I had a working very, very early pre-pre-alpha of the game about 2 hours later. I then added some sounds and nifty things such as a progress bar. I am even surprised by the relatively clean code in the ProgressBar component. Here’s it in instacode form, haha!

Progress Bar code

I tried uploading my app to my server but apparently there’s some sort of firewall at Mozilla preventing me from accessing my site host with my non-standard port, so I had to demo using my computer. It took us a bit of time to set up the screen (one would think that this would be a solved problem by 2013…), but we got it sorted out and I could demo my little prototype. I think I did what I always do in these cases: get super nervous, speak super fast and fail to communicate half of the message, boohh! But apparently people liked the game, so the suffering was worth it! :-)

Here’s me presenting the alpha:

reg expert demo

With thanks to Mark Coggins for the photo!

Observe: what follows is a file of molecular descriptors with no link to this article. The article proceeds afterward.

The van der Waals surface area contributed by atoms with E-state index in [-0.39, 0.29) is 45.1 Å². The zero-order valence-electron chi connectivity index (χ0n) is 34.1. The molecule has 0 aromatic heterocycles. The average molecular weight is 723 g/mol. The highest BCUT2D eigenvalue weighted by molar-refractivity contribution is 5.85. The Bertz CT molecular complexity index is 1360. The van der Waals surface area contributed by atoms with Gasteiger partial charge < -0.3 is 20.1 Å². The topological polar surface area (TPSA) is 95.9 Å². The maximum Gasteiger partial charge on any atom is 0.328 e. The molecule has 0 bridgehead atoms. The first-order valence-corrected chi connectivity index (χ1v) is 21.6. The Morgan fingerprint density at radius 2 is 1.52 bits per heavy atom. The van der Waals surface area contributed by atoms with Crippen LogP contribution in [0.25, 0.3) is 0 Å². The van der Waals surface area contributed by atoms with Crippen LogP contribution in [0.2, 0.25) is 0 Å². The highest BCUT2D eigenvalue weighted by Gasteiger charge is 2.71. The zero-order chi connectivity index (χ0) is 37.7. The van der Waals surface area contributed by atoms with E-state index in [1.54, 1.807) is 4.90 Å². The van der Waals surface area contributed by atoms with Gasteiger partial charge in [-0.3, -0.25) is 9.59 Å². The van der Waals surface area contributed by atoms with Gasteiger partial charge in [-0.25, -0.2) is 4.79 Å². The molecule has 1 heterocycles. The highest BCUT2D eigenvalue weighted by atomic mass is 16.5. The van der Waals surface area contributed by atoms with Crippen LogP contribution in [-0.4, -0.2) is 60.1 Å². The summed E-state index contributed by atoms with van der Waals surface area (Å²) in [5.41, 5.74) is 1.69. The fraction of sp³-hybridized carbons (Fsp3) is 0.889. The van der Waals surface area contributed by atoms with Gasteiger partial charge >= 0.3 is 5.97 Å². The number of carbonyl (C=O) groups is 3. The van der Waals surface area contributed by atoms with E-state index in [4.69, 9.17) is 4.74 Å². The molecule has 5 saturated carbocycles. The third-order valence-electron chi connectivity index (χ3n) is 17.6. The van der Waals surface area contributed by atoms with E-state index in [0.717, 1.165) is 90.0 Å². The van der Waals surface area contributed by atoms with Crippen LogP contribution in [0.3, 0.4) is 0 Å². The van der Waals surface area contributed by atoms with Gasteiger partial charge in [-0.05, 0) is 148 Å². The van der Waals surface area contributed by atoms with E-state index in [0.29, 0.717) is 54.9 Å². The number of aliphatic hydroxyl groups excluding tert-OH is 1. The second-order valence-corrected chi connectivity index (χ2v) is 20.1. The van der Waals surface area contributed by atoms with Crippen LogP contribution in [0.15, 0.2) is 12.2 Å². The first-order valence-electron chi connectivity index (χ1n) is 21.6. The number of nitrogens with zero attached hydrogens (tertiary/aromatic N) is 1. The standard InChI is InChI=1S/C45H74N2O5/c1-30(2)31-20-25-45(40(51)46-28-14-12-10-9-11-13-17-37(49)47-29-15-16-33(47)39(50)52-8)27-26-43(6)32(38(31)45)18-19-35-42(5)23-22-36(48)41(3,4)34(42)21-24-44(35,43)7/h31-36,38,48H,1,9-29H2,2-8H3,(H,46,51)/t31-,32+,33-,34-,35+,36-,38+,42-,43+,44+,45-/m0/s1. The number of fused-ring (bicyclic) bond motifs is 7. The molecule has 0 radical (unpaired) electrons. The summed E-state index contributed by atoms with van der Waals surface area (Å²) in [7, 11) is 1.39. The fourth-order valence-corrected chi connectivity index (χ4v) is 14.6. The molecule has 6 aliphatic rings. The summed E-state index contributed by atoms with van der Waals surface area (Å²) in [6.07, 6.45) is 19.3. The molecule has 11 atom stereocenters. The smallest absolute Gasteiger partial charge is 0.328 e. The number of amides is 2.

There were so many interesting presentations, ranging from the super useful to the deliriously funny, but I was sort of tired at that point and my peak of energy had already been reached, so I can only distinctively remember a couple of them: the Anger Management app by Ruth John (just so silly that it’s awesome) and the currency calculator for Romanian banks by Razvan, the latter being an app that solved a real problem (namely how to find the bank that gave you the best exchange rate in Romania), and I also liked how he gave a short introduction describing the problem before diving into the app presentation proper. Oh, and I just remembered there was also an app that would wake you up when you reached your train stop, so you could use the train time for sleeping instead of worrying about not alighting in time!

After the presentations were over we networked a bit more but I was a bit exhausted so I decided to head home, tired but in quite high spirits–just as like in the old demoscene days: already planning what I would build with my newly acquired knowledge! ;-)

I’ll spare you the alpha version of the game and let you know when a beta is ready if you don’t mind! Meanwhile, I’ll let you admire the little present they gave the presenters–a USB key in the shape of a Mozilla Marketplace bag. I also got that sticker which I still don’t know where to stick, and a t-shirt, but it is not in the picture. The tea and teacake were my own treat for not being a coward and presenting something, haha!

Tea, tea cake, usb key, firefox sticker